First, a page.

When I left school, I signed two hundred blue shirts. I say two hundred, but this is probably a neat exaggeration. My last day was punctuated by permanent markers swapped between hands, first names and brief messages scrawled onto each other’s clothes. I remember how the black ink bled into the cotton. That evening, I stood in the shower and scraped at my torso, the messages ingrained on my skin.
My signed shirt lies before me as I write. Throughout school, my shirts were hand-me-downs from slightly (much) bigger friends: the label is a palimpsest of ironed-on name tags. I inspect this shirt, the names of the people I once knew. On the right arm, there is a message from a favourite teacher, his tidy cursive out of place amidst the dark scribbles.
This above all: to thine own self be true.
Ever since I studied Hamlet, I have resented those who take this platitude seriously. Where Polonius imparts this advice onto his son, a young adult about to leave home and enter the real world, he assumes that Laertes already knows who he is. Far from Hamlet’s own meditations on the shattered nature of being, Polonius implies a singular sense of identity — one that can remain intact from one place to the next, a core self to which we can stay true.
But when you leave school and enter university, what happens? When you abandon what you know, when you leave a sea of identical blue shirts, of people you have seen almost every day for the past six years, of recess and lunch and coming back home at three to a snack and a family, how can you stay the same? How do you make friends? Do you reinvent yourself? At university, how do you learn who to be?
In his 2022 memoir, Stay True, Hua Hsu asks these same questions. Hsu, a staff writer for The New Yorker, has penned a memoir of his time at UC Berkeley in the 1990s, though to call Stay True a mere depiction of Hsu’s campus experience would be reductive.
Many reviews have categorised Stay True as a study of friendship. The memoir does revolve around the murder of Hsu’s close friend, Ken, yet this tragedy is not what governs the novel: it is the little quirks of Ken’s identity, all intersecting with Hsu’s selves, that bear a lasting mark on the reader.
Where Hsu is the son of Taiwanese immigrants, and where Ken’s Japanese family has called California home for decades, their respective experiences of Asian-American identity collide. Hsu is all zines and baggy threads, arcane mixtapes and a reverence for Bay Area counterculture, while Ken is decked out in Polo and Timberlands, a frat boy and fan of the Beach Boys — despite their differences, little specks of their selves rub off on each other. They sing along to the radio together, they drive to 7-Eleven for cigarettes that they never smoke, and they sit on empty balconies and quietly chat. Speaking of Ken’s company, Hsu writes: “Maybe this is what it meant to be known, this feeling of being exposed and transparent.”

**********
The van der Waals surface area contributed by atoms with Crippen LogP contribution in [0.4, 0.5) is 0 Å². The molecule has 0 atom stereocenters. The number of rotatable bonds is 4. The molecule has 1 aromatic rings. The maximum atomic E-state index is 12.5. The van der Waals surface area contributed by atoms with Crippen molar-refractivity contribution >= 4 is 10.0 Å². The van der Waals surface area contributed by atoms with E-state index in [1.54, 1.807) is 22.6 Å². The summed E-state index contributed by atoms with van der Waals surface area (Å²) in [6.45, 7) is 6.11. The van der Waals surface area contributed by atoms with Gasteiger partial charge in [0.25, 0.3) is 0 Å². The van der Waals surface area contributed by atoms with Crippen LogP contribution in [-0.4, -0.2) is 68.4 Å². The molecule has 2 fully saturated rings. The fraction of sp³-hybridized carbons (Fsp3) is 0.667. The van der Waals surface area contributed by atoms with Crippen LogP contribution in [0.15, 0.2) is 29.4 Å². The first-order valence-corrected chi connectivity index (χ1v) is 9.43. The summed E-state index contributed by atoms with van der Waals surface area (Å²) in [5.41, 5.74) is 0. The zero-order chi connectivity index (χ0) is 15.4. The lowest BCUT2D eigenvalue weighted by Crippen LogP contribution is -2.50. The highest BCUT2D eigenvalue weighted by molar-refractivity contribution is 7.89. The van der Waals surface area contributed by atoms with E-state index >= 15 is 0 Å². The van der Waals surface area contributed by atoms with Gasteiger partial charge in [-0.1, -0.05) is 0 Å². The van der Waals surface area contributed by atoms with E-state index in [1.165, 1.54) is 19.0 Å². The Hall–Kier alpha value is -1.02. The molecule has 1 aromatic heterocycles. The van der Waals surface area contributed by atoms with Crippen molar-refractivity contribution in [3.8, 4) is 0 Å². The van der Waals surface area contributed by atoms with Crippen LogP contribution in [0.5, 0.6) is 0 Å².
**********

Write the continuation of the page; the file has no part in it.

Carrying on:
However, Hsu’s analysis of friendship serves to illustrate how a young self is formed. Where Hsu begins mentoring a group of thirteen-year-olds from a nearby school, where he enters a new relationship or finds a new album or the perfect scratchy cardigan, he adds to the layers of his self. As Jennifer Szalai suggests in The New York Times, Hsu writes of “all those moments and gestures that constitute experience, the bits and pieces that coalesce into a life.”
With new selves, though, old ones dissolve. When a child of immigrants moves into the world, perfecting this new language and learning to understand this society, they are torn from their cultural roots. Hsu writes, “You may master tenses and forms, grammatical rules, what passes for style. And yet consequently, you may struggle to hold a conversation with your grandparents.” Here, I am reminded of Annie Ernaux’s 1983 memoir, La Place, and how her education alienated her from her father: she writes, “I broke away from the things that were closest to me.” Although young adulthood can be a time of enormous possibility — a time, as Hsu puts it, of “self-discovery, self-creation, and revision” — loss is inevitable.
As I now move into my third year of university, I have not stayed true to any real self. Out of the two hundred blue shirts from school, I could count the ones I still know on two hands. I have met friends whose selves are miles away from mine, and specks of those selves have found their way into my own identity: a new saying, a little quirk. My desires have changed time and time again, from arts majors to music tastes and to rankings of my favourite books. With each choice, another fragment has been added to who I am. To me, and I think to Hua Hsu as well, this is the magic of university.